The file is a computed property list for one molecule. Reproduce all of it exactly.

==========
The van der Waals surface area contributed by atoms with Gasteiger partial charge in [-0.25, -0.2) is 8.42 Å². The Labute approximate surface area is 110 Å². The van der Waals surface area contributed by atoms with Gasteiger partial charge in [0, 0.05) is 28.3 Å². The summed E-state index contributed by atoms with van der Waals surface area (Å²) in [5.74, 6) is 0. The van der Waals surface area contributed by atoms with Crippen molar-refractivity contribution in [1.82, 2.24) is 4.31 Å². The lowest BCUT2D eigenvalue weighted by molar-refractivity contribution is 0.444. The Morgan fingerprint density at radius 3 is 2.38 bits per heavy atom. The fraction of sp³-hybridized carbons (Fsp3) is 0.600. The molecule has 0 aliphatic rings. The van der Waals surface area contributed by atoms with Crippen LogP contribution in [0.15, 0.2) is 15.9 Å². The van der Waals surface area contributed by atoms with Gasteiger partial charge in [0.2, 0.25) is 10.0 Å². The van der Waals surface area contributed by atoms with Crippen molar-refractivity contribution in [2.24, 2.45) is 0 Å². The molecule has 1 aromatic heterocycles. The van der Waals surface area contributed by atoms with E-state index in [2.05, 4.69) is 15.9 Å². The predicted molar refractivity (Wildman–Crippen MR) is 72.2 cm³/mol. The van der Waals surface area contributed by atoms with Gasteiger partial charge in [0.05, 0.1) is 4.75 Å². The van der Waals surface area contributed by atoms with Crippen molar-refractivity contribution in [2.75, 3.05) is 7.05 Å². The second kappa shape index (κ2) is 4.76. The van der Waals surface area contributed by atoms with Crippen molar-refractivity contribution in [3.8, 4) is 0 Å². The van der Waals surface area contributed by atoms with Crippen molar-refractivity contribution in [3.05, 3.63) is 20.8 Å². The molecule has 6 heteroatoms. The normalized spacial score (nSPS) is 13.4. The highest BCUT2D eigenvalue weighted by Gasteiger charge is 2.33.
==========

The van der Waals surface area contributed by atoms with Gasteiger partial charge in [-0.25, -0.2) is 8.42 Å². The Labute approximate surface area is 110 Å². The van der Waals surface area contributed by atoms with Gasteiger partial charge in [0, 0.05) is 28.3 Å². The summed E-state index contributed by atoms with van der Waals surface area (Å²) in [5.74, 6) is 0. The van der Waals surface area contributed by atoms with Crippen molar-refractivity contribution in [1.82, 2.24) is 4.31 Å². The lowest BCUT2D eigenvalue weighted by molar-refractivity contribution is 0.444. The Morgan fingerprint density at radius 3 is 2.38 bits per heavy atom. The fraction of sp³-hybridized carbons (Fsp3) is 0.600. The molecule has 0 aliphatic rings. The van der Waals surface area contributed by atoms with Crippen LogP contribution in [0.15, 0.2) is 15.9 Å². The van der Waals surface area contributed by atoms with Gasteiger partial charge in [0.2, 0.25) is 10.0 Å². The van der Waals surface area contributed by atoms with Crippen molar-refractivity contribution in [2.24, 2.45) is 0 Å². The molecule has 1 aromatic heterocycles. The van der Waals surface area contributed by atoms with E-state index in [2.05, 4.69) is 15.9 Å². The predicted molar refractivity (Wildman–Crippen MR) is 72.2 cm³/mol. The van der Waals surface area contributed by atoms with Gasteiger partial charge in [0.05, 0.1) is 4.75 Å². The van der Waals surface area contributed by atoms with Crippen molar-refractivity contribution in [2.75, 3.05) is 7.05 Å². The second kappa shape index (κ2) is 4.76. The van der Waals surface area contributed by atoms with Crippen molar-refractivity contribution in [3.8, 4) is 0 Å². The van der Waals surface area contributed by atoms with Crippen molar-refractivity contribution in [3.05, 3.63) is 20.8 Å². The molecule has 6 heteroatoms. The normalized spacial score (nSPS) is 13.4. The highest BCUT2D eigenvalue weighted by Gasteiger charge is 2.33.